Skip to main content

​Stockton-on-Tees child stroke survivor receives regional recognition

Press release   •   Jan 21, 2019 09:12 GMT

A young stroke survivor from Stockton-on-Tees has received a Highly Commended Life After Stroke Award from the Stroke Association, in recognition of her courage after a stroke at just three years old.

Angel Williams, now 10, was born with an atrial septal defect (ASD), a hole in the heart, which didn't close the way it should after birth. At the age of two, she was diagnosed with pulmonary hypertension, and had cardiac surgery in July 2011 to repair the defects in her heart. However, Angel suffered post-operative cardiac arrest and a stroke. Prior to the stroke Angel was talking well and loved to sing, but afterwards she lost her sight temporarily, was paralysed down her left side and lost her speech.

When she first started nursery at Fairfield Primary School, Angel was still unable to speak or use her left arm and she was unsteady on her feet. To treat her condition, she had a Hickman line to deliver continuous medication and she was fed through a gastrostomy as she was unable to swallow.

Over the last few years, Angel has endured multiple operations, constant blood tests and changes to her medication, as well as the emotional aspect of knowing that she has a potentially life-threatening illness. She often travels to Newcastle and London for appointments with Great Ormond Street Hospital. Angel has been assessed for a heart and lung transplant and the family are waiting to hear if they will be listing for a heart and lung transplant soon due to her pulmonary hypertension progressing and causing her to deteriorate.

Angel has slowly learnt to talk again and can now speak in sentences. She can eat most foods and no longer needs the gastrostomy. She is now also able to walk independently, although she can become breathless if she walks too far. She continues to have a weakness in her left arm, but loves to dance and has joined an after school Diva Dance group.

Angel was nominated for a Life After Stroke Award by one of her teachers, Susan Wilcox at Fairfield Primary School in Stockton-on-Tees, on behalf of all staff and pupils.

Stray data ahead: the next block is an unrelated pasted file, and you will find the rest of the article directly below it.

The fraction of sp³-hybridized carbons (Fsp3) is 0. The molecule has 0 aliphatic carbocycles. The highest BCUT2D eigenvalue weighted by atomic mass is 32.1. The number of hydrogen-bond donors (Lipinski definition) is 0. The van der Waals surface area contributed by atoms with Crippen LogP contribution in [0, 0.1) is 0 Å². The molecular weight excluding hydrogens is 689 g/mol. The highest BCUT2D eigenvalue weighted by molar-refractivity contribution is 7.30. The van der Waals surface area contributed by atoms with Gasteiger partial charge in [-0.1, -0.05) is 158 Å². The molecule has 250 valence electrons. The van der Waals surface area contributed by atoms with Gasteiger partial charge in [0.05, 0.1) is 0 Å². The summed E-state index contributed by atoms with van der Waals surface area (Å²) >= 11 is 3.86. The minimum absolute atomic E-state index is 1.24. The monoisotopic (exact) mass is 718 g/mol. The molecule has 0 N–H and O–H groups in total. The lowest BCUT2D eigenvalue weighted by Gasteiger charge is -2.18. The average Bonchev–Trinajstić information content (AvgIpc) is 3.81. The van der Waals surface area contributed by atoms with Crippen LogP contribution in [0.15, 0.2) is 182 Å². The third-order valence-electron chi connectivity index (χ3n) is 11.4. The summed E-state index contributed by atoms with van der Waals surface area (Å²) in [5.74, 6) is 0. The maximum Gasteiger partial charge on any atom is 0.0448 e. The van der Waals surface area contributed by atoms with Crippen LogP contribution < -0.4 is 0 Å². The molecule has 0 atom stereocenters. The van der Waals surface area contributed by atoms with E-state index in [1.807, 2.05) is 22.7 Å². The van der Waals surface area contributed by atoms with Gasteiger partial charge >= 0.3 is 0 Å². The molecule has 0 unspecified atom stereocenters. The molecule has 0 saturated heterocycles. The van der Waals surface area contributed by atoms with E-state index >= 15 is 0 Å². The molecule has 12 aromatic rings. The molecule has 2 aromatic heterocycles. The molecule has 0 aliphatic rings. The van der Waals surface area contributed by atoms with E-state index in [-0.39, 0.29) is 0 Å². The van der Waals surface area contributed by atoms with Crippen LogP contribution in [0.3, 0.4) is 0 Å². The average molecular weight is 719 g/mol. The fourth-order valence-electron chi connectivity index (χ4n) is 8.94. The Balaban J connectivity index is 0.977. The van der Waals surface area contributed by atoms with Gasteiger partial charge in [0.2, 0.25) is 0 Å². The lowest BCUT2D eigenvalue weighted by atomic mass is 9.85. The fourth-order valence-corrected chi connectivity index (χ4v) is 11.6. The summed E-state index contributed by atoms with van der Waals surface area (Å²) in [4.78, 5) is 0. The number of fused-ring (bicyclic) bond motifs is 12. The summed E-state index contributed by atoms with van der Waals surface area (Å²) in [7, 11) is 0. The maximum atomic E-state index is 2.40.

Susan said: “Angel has shown such bravery and determination fighting a serious medical condition and recovering from her stroke. Despite all of her difficulties, Angel is a bubbly little girl who loves being at school and is always keen to join in with activities alongside her friends. Although she could not speak, she never gave up and found her own ways to communicate with her friends and teachers. You only have to meet her to see what a resilient little fighter she is!

“With support from her family, class-mates and teachers, she has remained in mainstream school and is a popular member of the class. She is an extraordinary young lady who has fought hard to overcome obstacles which many of us, thankfully, will never be faced with. She has endured so much in her short life and is such an inspiration to the staff and pupils at Fairfield.”

Angel received her Highly Commended certificate at a celebratory event at the Ramside Hall Hotel in Durham on Tuesday 15 January.

Chris Larkin, Director for the Stroke Association in the North, added: “A stroke happens in an instant and often changes lives forever. We were thrilled that so many local people across the North East were nominated to receive a Life After Stroke Award. Our regional event highlights the tremendous courage people like Angel have shown in rebuilding their lives after a stroke, or in helping others to do the same.”

The Stroke Association’s Life After Stroke Awards recognise the courage shown by stroke survivors and carers as well as the great work and commitment shown by health professionals, groups and supporter organisations. For more information visit

  • A stroke is a brain attack which happens when the blood supply to the brain is cut off, caused by a clot or bleeding in the brain. There are more than 100,000 strokes in the UK each year; that is around one stroke every five minutes. There are over 1.2 million people in the UK living with the effects of stroke. 
  • Stroke Association is a charity. We believe in life after stroke and together we can conquer stroke. We work directly with stroke survivors and their families and carers, with health and social care professionals and with scientists and researchers. We campaign to improve stroke care and support people to make the best recovery they can. We fund research to develop new treatments and ways of preventing stroke. The Stroke Helpline (0303 303 3100) provides information and support on stroke. More information can be found at